This is the second part of a multi-article series from our friend Tim Tedder, a licensed counselor in Winter Park, Florida.  The series will address ways to find relief from obsessive thoughts or conversations about the affair.

This series will cover these eight strategies:

  1. Take 3 steps toward controlling your affair conversations.
  2. Turn cages into clouds.
  3. Redirect negative thoughts.
  4. Start a Flip Journal™.
  5. Create a Sleep Story.
  6. Release your grip on the past.
  7. Increase your support.
  8. Seek help from an EMDR counselor.

In the first article of the series, Tim covered strategies 1 and 2.   In this post, Tim will tackle strategies 3 and 4.

relief from obsessive thoughtsStrategy 3: Relief from Obsessive Thoughts by Redirecting Them

Repeated negative thoughts form powerful patterns in the brain. So powerful, in fact, that they can eventually overwhelm past patterns of cognition and become the new normal in a person’s thinking process. These thoughts are uncomfortable and unwanted, but attempts to ignore or deny them seem impotent. Each defeat reinforces the “I am trapped” belief.

To help clients break free, counselors often make use of a technique called thought-stopping . I often recommend the book, The 10 Best-Ever Anxiety Management Techniques by Margaret Wehrenberg. (Part 1 is a rather detailed look at how the brain functions, but you can skip to all the management techniques in Parts 2-4, if you want.)

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Regaining Control:
Dealing With Obsessive Thoughts, Triggers and Memories of the Affair

Arm yourself with a variety of techniques, practical strategies and  knowledge to help you to manage those intrusive thoughts, triggers and memories of your partner’s affair.

She writes:

Any thought we think repeatedly makes a sort of neurobiological rut in our brains. Once a neuron pathway is set, it takes some time to change that pathway, so stopping and then interrupting thoughts must be done repeatedly to eliminate the worry tendency over time.

But saying “no” to negative thinking is only one part of the change process. Pushing out an unwanted thought requires significant effort. Eventually, a person becomes too tired or distracted and, in that moment, the unwanted idea slips right back into its familiar place.

To keep that from happening, the old thought must be purposefully replaced by a new one.

Wehrenberg continues…

Thought-stopping is critical, but it is insufficient on its own. You must also divert your attention to a preplanned thought replacement. Your brain makes a decision that the thoughts are unnecessary and then exerts control over them.

So how do you do this?

Start preparing yourself for the struggle by clearly defining the ideas or beliefs on which you want to focus. These thoughts will be opposite from those that have been controlling you up to this point.

See also  Finding an Affair Recovery Specialist

They will probably include statements that are true, rational, or hopeful rather than false, irrational, or fearful. Define them clearly, even though you may have no strong emotion connected to them yet.

Here are some examples:

  • My life is changed, not ruined. I am capable of making choices that will lead to something good. (Imagine what those choices look like.)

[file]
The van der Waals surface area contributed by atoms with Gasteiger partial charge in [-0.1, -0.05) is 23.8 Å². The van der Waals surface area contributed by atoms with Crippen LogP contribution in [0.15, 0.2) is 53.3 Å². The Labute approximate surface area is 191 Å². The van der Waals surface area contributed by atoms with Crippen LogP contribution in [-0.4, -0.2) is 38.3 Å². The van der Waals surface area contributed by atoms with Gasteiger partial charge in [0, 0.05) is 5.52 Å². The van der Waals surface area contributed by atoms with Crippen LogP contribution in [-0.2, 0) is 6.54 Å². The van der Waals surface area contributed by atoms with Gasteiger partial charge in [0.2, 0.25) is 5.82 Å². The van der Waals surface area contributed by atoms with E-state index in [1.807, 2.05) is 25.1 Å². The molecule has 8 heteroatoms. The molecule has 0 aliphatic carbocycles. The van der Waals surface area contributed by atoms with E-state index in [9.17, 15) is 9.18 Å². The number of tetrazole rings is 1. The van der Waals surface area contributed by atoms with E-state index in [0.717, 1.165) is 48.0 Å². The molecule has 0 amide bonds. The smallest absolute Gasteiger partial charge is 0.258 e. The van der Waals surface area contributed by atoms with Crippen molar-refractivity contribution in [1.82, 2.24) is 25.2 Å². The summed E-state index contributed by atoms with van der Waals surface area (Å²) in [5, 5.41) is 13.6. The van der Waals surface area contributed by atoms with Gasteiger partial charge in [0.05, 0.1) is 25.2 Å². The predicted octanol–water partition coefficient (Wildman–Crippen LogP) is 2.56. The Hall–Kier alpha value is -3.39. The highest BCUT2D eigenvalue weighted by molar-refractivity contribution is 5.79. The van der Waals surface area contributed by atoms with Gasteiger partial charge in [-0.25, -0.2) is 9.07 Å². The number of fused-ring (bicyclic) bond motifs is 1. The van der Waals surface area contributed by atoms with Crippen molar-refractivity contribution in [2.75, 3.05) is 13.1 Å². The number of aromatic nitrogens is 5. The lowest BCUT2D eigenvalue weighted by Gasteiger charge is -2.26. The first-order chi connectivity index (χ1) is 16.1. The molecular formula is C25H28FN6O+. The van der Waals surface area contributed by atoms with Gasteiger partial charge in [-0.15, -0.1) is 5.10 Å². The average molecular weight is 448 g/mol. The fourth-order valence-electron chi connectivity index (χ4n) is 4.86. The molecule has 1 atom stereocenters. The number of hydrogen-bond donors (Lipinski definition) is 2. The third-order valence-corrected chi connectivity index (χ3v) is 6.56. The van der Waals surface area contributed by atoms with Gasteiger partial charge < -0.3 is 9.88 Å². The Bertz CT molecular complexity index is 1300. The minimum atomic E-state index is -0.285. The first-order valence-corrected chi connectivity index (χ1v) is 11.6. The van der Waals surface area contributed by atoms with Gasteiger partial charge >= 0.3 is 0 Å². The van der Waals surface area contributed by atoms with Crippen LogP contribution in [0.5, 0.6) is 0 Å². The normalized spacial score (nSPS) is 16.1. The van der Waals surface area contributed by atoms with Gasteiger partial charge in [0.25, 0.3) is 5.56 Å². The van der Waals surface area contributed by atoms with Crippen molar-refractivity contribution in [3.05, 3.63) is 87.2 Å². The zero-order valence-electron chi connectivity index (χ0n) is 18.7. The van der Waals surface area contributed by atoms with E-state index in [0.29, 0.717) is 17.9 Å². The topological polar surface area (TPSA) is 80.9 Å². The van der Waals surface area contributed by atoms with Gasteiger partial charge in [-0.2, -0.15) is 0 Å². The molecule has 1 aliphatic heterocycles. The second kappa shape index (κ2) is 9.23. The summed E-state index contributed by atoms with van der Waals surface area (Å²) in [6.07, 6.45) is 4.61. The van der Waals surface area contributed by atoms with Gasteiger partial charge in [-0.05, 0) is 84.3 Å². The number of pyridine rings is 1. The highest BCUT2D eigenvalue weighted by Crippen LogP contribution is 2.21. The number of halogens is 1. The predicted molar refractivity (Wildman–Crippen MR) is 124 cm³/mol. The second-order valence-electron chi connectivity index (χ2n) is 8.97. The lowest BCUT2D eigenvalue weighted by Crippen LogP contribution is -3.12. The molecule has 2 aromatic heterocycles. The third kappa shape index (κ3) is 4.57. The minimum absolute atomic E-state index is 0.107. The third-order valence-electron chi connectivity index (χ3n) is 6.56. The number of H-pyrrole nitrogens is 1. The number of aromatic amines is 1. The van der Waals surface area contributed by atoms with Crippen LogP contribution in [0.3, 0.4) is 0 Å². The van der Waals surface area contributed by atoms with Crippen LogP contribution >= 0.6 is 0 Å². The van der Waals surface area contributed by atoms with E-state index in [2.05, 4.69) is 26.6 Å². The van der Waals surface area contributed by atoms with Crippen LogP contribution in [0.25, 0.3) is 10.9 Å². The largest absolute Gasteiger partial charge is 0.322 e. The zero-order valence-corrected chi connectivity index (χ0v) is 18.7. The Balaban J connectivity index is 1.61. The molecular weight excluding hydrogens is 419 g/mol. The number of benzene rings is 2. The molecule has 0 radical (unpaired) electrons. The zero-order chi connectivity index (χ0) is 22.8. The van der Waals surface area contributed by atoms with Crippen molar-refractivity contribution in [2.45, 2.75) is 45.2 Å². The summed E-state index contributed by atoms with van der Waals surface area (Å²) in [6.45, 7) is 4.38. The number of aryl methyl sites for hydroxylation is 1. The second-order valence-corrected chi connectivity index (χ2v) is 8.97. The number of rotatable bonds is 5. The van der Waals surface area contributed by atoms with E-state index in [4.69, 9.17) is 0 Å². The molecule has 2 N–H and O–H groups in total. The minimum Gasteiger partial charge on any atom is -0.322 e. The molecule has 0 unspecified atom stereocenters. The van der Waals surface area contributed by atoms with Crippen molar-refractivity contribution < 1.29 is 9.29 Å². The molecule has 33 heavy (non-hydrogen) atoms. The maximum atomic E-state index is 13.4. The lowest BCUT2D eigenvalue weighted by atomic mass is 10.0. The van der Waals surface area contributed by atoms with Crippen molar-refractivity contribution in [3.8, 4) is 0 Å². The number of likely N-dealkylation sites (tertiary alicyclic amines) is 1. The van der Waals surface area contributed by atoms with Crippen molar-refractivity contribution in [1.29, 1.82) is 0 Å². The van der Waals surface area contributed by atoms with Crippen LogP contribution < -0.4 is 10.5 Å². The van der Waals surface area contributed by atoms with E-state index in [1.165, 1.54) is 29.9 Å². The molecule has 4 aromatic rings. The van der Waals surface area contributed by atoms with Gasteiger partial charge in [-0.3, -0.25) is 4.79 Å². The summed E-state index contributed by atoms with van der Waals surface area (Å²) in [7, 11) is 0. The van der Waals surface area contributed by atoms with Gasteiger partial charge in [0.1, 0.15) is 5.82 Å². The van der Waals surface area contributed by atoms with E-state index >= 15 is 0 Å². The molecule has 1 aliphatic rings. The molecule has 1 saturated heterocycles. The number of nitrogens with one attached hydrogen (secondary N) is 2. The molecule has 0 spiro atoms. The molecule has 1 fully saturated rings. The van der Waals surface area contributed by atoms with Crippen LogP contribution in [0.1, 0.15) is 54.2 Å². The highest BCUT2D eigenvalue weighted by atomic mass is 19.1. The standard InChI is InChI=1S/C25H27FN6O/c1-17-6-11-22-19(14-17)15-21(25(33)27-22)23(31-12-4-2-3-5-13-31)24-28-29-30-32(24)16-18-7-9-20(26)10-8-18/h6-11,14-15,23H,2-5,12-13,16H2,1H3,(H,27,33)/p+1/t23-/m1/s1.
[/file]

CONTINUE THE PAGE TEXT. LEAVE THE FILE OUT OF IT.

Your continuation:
• I am not alone in this experience. Others have survived pain like this and found something satisfying on the other side. I can, too. (Imagine the good stories others have told, or the good one you want to eventually tell.)
  • This moment does not define me. It does not define my marriage. My choice is more powerful than my circumstance. (Imagine yourself making healthy choices and what the positive outcome of those choices might be.)
  • Focusing on the details of the affair does nothing to heal me. Rather, I will increase my awareness of the ways we are working to heal our marriage. (Think about your partner’s attempts to connect with you. Imagine the ways your marriage might change. Imagine the ways you might change so that your marriage becomes stronger.)
  • Whatever intimacies were shared in the affair are part of the past. I don’t have to keep bringing them into the present. Instead, I can reclaim our intimacy so that it becomes the only thing that matters now. It’s possible that we might learn to experience a stronger connection. (Imagine times of genuine connection and intimacy you shared with your partner, even if it was at the beginning of your relationship. Imagine images or scenes of the way you might be intimately connected to your partner again.)
  • This was not my fault. I am not perfect, but I am not to blame. The affair was a bad choice made by my partner, not me. I accept responsibility for the choices I make from this point on, and I choose to change for the better. (No marriage is perfect. Honestly acknowledge your part in past marital struggles, whether small or big, but recognize that none of these were an excuse for betrayal. Now imagine the ways you want to change. Picture yourself interacting with your partner in a way that is consistent with how you want to live and love.)

You must spend time to define and imagine your “positive thoughts” or else they will never become strong enough to replace the undesirable ones.

See also  Discussion: Is Affair Love Unconditional?

When you consider these preferred alternatives, make them so real in your mind that you can imagine all the sensations experienced (touch, sight, sound, smell, taste). Focus your attention and practice the process until each thought becomes readily accessible.

Once you’ve practiced this, you’ll be ready to face the next onslaught of unwanted thoughts.

When they come, immediately do these four things:

  • Recognize : Don’t try to ignore these thoughts or pretend they don’t exist. Acknowledge them for what they are: unwanted guests.